Exponent semigroup

Definition

Suppose $G$ is a group. The exponent semigroup of $G$, denoted $\mathcal{E}(G)$ is the following submonoid of the multiplicative monoid of integers: $\mathcal{E}(G) := \{ n \in \mathbb{Z} \mid (xy)^n = x^ny^n \ \forall \ x,y \in G \}$

In other words, it is the set of $n$ for which the $n^{th}$ power map is an endomorphism (and hence a universal power endomorphism). For each such $n$, we say that $G$ is a n-abelian group.

Facts

• $\mathcal{E}(G)$ is a multiplicative submonoid of $\mathbb{Z}$ containing zero. In other words, it contains 0 and 1, and is closed under multiplication.
• If $G$ has finite exponent $n$, then $\mathcal{E}(G)$ contains all multiples of $n$. Moreover, $a \in \mathcal{E}(G) \iff a + n \in \mathcal{E}(G)$ (periodicity).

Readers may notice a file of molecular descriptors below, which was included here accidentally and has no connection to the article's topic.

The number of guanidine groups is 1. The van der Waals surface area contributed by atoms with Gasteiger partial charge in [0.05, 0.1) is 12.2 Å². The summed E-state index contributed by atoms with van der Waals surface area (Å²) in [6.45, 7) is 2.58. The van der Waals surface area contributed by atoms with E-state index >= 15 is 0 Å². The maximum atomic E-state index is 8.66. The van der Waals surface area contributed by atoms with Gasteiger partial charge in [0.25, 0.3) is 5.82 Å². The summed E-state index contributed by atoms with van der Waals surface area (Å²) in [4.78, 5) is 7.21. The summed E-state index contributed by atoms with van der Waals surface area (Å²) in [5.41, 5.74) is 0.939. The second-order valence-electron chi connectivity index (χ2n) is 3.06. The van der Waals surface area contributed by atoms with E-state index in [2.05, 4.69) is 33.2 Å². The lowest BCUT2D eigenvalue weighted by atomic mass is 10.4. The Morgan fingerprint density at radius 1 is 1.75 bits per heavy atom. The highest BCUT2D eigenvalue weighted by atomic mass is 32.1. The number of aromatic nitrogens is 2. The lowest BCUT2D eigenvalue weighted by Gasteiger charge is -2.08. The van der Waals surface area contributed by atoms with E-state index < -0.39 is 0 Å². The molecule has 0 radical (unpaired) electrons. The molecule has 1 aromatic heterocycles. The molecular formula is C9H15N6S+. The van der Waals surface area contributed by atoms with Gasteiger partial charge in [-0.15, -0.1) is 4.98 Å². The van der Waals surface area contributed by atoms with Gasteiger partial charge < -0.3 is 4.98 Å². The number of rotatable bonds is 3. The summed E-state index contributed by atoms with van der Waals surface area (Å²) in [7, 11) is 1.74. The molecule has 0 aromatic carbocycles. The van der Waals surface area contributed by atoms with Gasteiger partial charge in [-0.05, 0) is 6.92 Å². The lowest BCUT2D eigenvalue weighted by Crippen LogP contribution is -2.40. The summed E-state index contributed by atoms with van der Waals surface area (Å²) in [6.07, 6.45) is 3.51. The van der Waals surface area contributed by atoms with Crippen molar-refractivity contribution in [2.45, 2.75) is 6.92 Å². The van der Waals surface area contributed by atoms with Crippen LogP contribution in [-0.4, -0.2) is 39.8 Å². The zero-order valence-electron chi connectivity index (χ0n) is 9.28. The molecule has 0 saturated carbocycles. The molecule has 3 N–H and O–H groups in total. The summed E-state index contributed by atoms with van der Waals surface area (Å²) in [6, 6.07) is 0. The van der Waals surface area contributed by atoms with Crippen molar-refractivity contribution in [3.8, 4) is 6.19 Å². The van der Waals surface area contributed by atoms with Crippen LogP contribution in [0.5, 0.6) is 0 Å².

• $\mathcal{E}(G)$ is closed under reflection about $1/2$, i.e., $a \in \mathcal{E}(G) \iff 1 - a \in \mathcal{E}(G)$. This follows from n-abelian iff (1-n)-abelian.
• $G$ is an abelian group if and only if its exponent semigroup is all of $\mathbb{Z}$. For one direction, see abelian implies universal power map is endomorphism. For the other direction, note that the element 2 is in $\mathcal{E}(G)$ iff $G$ is abelian (square map is endomorphism iff abelian). Alternately, we can use that -1 is in $\mathcal{E}(G)$ iff $G$ is abelian (inverse map is automorphism iff abelian).
• Characterization of exponent semigroup of a finite p-group